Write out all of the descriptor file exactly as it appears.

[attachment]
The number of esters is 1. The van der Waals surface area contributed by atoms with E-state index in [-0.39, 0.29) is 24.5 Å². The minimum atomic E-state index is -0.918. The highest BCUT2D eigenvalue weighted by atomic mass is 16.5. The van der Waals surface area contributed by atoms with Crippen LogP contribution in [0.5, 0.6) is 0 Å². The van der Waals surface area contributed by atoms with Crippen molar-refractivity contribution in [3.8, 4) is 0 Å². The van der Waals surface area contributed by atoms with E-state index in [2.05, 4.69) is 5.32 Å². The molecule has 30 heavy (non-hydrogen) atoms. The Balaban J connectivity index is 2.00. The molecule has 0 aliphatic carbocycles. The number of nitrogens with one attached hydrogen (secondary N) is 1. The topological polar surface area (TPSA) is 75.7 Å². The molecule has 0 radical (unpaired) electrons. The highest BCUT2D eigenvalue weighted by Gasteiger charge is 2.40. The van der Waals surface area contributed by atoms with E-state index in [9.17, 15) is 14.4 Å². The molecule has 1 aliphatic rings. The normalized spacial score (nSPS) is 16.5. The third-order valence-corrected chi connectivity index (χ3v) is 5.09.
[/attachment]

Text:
The number of esters is 1. The van der Waals surface area contributed by atoms with E-state index in [-0.39, 0.29) is 24.5 Å². The minimum atomic E-state index is -0.918. The highest BCUT2D eigenvalue weighted by atomic mass is 16.5. The van der Waals surface area contributed by atoms with Crippen LogP contribution in [0.5, 0.6) is 0 Å². The van der Waals surface area contributed by atoms with Crippen molar-refractivity contribution in [3.8, 4) is 0 Å². The van der Waals surface area contributed by atoms with E-state index in [2.05, 4.69) is 5.32 Å². The molecule has 30 heavy (non-hydrogen) atoms. The Balaban J connectivity index is 2.00. The molecule has 0 aliphatic carbocycles. The number of nitrogens with one attached hydrogen (secondary N) is 1. The topological polar surface area (TPSA) is 75.7 Å². The molecule has 0 radical (unpaired) electrons. The highest BCUT2D eigenvalue weighted by Gasteiger charge is 2.40. The van der Waals surface area contributed by atoms with E-state index in [9.17, 15) is 14.4 Å². The molecule has 1 aliphatic rings. The normalized spacial score (nSPS) is 16.5. The third-order valence-corrected chi connectivity index (χ3v) is 5.09.